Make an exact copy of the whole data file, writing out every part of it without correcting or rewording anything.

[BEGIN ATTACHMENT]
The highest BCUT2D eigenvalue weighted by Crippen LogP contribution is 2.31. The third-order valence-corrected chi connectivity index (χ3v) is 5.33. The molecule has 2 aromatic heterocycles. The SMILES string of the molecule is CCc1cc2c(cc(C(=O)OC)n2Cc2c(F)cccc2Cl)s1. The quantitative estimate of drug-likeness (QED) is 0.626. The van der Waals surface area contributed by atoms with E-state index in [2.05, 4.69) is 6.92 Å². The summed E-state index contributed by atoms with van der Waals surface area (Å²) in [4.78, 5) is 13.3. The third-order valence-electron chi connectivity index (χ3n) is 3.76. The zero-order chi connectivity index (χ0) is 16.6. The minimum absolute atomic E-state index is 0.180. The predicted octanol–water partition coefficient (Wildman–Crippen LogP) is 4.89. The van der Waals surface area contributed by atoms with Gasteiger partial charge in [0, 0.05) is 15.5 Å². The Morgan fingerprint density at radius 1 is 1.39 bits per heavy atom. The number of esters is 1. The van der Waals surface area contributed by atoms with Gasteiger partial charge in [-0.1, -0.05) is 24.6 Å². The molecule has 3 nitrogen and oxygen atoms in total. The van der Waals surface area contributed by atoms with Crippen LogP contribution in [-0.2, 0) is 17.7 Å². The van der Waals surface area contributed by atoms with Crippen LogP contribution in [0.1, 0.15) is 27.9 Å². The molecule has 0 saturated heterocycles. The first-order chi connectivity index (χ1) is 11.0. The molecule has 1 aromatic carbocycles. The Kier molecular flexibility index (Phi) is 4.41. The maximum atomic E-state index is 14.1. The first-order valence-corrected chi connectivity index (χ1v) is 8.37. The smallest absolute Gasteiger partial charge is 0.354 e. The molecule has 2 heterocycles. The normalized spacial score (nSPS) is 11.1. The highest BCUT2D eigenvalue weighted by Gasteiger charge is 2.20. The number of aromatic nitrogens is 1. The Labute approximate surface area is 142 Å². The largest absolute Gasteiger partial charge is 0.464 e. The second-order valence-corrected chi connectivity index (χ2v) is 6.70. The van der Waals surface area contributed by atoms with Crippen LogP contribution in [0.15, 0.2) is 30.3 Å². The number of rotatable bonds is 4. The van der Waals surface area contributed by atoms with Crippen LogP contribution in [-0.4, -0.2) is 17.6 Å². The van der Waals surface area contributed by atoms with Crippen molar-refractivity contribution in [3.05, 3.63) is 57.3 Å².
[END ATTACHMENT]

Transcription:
The highest BCUT2D eigenvalue weighted by Crippen LogP contribution is 2.31. The third-order valence-corrected chi connectivity index (χ3v) is 5.33. The molecule has 2 aromatic heterocycles. The SMILES string of the molecule is CCc1cc2c(cc(C(=O)OC)n2Cc2c(F)cccc2Cl)s1. The quantitative estimate of drug-likeness (QED) is 0.626. The van der Waals surface area contributed by atoms with E-state index in [2.05, 4.69) is 6.92 Å². The summed E-state index contributed by atoms with van der Waals surface area (Å²) in [4.78, 5) is 13.3. The third-order valence-electron chi connectivity index (χ3n) is 3.76. The zero-order chi connectivity index (χ0) is 16.6. The minimum absolute atomic E-state index is 0.180. The predicted octanol–water partition coefficient (Wildman–Crippen LogP) is 4.89. The van der Waals surface area contributed by atoms with Gasteiger partial charge in [0, 0.05) is 15.5 Å². The Morgan fingerprint density at radius 1 is 1.39 bits per heavy atom. The number of esters is 1. The van der Waals surface area contributed by atoms with Gasteiger partial charge in [-0.1, -0.05) is 24.6 Å². The molecule has 3 nitrogen and oxygen atoms in total. The van der Waals surface area contributed by atoms with Crippen LogP contribution in [-0.2, 0) is 17.7 Å². The van der Waals surface area contributed by atoms with Crippen LogP contribution in [0.1, 0.15) is 27.9 Å². The molecule has 0 saturated heterocycles. The first-order chi connectivity index (χ1) is 11.0. The molecule has 1 aromatic carbocycles. The Kier molecular flexibility index (Phi) is 4.41. The maximum atomic E-state index is 14.1. The first-order valence-corrected chi connectivity index (χ1v) is 8.37. The smallest absolute Gasteiger partial charge is 0.354 e. The molecule has 2 heterocycles. The normalized spacial score (nSPS) is 11.1. The highest BCUT2D eigenvalue weighted by Gasteiger charge is 2.20. The number of aromatic nitrogens is 1. The Labute approximate surface area is 142 Å². The largest absolute Gasteiger partial charge is 0.464 e. The second-order valence-corrected chi connectivity index (χ2v) is 6.70. The van der Waals surface area contributed by atoms with Crippen LogP contribution in [0.15, 0.2) is 30.3 Å². The number of rotatable bonds is 4. The van der Waals surface area contributed by atoms with Crippen LogP contribution in [-0.4, -0.2) is 17.6 Å². The van der Waals surface area contributed by atoms with Crippen molar-refractivity contribution in [3.05, 3.63) is 57.3 Å².